Green Chemistry

Inevitably, hazardous chemicals make their way into our air and water supply. And the health effects on humans are troublesome.

So what can we do about it?

Carnegie Mellon Professor Terry Collins – a pioneer in the field of green chemistry – has a solution. Collins invented TAML® catalysts that combine with hydrogen peroxide to destroy many of the hazardous chemicals that would otherwise contaminate water supplies for years.

These catalysts can decontaminate water infected by specific drugs, pesticides and other pollutants. They can also be used to clean industrial wastewaters, remove sulfur from fuels, or destroy dangerous pollutants like chemical warfare agents.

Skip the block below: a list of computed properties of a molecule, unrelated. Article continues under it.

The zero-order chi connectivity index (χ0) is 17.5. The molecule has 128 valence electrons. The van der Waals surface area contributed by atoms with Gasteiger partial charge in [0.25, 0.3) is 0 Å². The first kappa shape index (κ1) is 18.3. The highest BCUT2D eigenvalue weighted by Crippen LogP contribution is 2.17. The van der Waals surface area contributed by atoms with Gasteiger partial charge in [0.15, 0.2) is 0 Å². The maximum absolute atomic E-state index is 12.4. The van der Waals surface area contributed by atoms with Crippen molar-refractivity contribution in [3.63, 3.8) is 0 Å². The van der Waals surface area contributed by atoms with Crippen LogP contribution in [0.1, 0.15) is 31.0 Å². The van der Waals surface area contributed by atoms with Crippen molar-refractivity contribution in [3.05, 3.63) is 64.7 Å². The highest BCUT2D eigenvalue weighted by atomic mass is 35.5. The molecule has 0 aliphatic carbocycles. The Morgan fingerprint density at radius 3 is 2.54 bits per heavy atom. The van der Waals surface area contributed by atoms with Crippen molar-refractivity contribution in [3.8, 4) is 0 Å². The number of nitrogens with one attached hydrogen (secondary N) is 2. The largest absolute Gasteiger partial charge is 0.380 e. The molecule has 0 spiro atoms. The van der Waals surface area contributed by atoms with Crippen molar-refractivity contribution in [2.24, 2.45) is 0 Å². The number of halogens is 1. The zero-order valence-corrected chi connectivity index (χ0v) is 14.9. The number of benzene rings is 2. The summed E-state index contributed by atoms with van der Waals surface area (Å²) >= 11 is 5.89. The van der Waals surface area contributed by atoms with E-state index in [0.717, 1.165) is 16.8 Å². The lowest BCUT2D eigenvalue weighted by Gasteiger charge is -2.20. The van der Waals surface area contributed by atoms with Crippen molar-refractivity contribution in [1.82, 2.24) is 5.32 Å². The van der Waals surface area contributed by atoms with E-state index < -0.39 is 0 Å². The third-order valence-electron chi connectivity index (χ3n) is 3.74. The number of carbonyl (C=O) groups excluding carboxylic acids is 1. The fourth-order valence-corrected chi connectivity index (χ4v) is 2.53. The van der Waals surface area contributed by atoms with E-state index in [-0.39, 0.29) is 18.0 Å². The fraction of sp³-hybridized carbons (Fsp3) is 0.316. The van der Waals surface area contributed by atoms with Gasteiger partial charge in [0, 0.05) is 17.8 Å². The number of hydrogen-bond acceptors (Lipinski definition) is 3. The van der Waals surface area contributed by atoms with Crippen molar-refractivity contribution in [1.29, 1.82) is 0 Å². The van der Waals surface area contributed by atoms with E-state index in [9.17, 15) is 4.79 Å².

Not only do these TAML® (that’s short for tetra-amido macrocyclic ligand) catalysts combat chemicals in our water supply, they also have great potential to provide cleaner, safer industrial practices.

Collins, who is now the director of Carnegie Mellon’s Institute for Green Science, developed the first university course for green chemistry in 1992. Since then he’s become internationally recognized for his work in creating these environmentally friendly and less toxic chemicals.

Visit Carnegie Mellon’s Brag Book to share Collins’ innovations in green chemistry with your friends.

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